In the media’s eyes it’s been all Democrats, pretty much all the time, for some time. Sens. Barack Obama and Hillary Rodham Clinton have carried on a tooth-and-nail intramural battle long after Sen. John McCain sloughed off his rivals. This week, however, brought news that McCain may have to keep swatting at a couple of libertarians who didn’t get the message — or, more accurately, who heard and rejected it.
As former Rep. Bob Barr of Georgia announced Monday that he’ll be running for president as a Libertarian, a few in the media noted that Republican Rep. Ron Paul hasn’t gone away. He’s been waging local skirmishes all across the country — with an eye to making waves at the GOP convention come September.
For his part, Barr’s announcement at the National Press Club in Washington generated both eye-rolling dismissal and words of caution. The Washington Post’s Dana Milbank dripped derision in a “Washington Sketch” column, writing, “One of the reporters at the press club pointed out to Barr that there were only 30 or 40 people at his kickoff announcement (and half of those were reporters). ‘Why are we going to believe your candidacy would be met with anything besides … universal apathy?’ the questioner needled.”
Milbank also listed a number of Barr’s more colorful past actions and noted that “As one of the managers of Bill Clinton’s impeachment, Barr gained enough prominence to attempt a run for the Senate in 2002. But that effort fell apart at about the time Barr accidentally fired a .38-caliber pistol through a glass door at a fundraising reception.”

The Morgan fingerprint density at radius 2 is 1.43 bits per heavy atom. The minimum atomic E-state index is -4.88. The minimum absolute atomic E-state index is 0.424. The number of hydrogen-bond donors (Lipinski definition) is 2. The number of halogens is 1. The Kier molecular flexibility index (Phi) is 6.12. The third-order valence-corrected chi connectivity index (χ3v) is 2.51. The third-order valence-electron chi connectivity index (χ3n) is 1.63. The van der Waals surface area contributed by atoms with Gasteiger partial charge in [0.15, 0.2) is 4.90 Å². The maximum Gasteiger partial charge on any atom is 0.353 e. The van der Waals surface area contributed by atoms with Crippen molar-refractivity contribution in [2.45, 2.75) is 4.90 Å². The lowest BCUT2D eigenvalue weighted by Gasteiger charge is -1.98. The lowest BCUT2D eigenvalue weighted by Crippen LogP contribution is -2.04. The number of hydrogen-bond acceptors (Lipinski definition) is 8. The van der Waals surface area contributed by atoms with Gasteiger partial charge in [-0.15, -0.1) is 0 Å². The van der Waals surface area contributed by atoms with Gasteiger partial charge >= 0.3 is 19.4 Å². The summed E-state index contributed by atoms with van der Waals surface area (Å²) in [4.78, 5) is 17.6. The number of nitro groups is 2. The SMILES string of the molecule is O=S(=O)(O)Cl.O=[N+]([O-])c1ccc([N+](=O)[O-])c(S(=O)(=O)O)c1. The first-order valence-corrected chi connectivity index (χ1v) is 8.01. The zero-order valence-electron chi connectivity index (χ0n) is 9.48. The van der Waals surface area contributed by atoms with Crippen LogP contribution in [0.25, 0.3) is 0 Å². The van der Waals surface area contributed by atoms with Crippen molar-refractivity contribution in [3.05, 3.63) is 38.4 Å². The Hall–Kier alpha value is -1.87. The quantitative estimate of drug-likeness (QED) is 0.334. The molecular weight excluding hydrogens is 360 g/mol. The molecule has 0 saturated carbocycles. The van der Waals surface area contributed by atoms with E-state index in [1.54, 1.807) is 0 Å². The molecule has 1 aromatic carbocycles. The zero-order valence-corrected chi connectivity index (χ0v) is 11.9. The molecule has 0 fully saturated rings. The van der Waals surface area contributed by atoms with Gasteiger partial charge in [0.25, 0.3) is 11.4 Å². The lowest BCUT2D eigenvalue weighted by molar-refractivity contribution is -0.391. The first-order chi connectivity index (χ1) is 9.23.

Barr ‘taken more seriously for now’
In the New York Times blog The Opinionator, Tobin Harshaw was less contemptuous, writing on Monday, “While Paul has been a thorn in McCain’s side ever since he became the presumptive nominee, Barr seems to be the threat the G.O.P. is taking more seriously for now.”
Harshaw quoted the Washington Times: “Former Rep. Bob Barr says a number of Republicans have been trying to persuade him not to run for president on the Libertarian Party ticket, but none has given him a convincing reason. Former House Speaker Newt Gingrich told The Times today that ‘Bob Barr will make it marginally easier for Barack Obama to become president. That outcome threatens every libertarian value Barr professes to champion.'”
In the House of Representatives, Barr was a fiery conservative, particularly on moral issues. In the last few years, however, he’s taken libertarian positions against the Bush administration, criticizing its war in Iraq, surveillance programs, assertions of presidential power and deficit spending — thereby showing certain affinities with Democrats as well. Now the Libertarian Party, which will hold its convention over the Memorial Day weekend, is expected to nominate him as its candidate for president.
Potential hurt for McCain — or Obama?
Johanna Neuman writes today in the Los Angeles Times, “Political commentators debated the impact of Barr’s entry, with some arguing that, like Ralph Nader in 2000, who pulled votes away from Democrat Al Gore, Barr could pull enough votes away from Republican McCain in 2008 to give the Democrats the election.
“Barr confirmed that he was asked by McCain supporters not to run for fear he would pull votes from the GOP, but he defended his decision by saying that ‘American voters deserve better than simply the lesser of two evils.’ …
“But Christopher Barron, a Republican political consultant, thinks it is equally plausible that Barr could hurt Obama.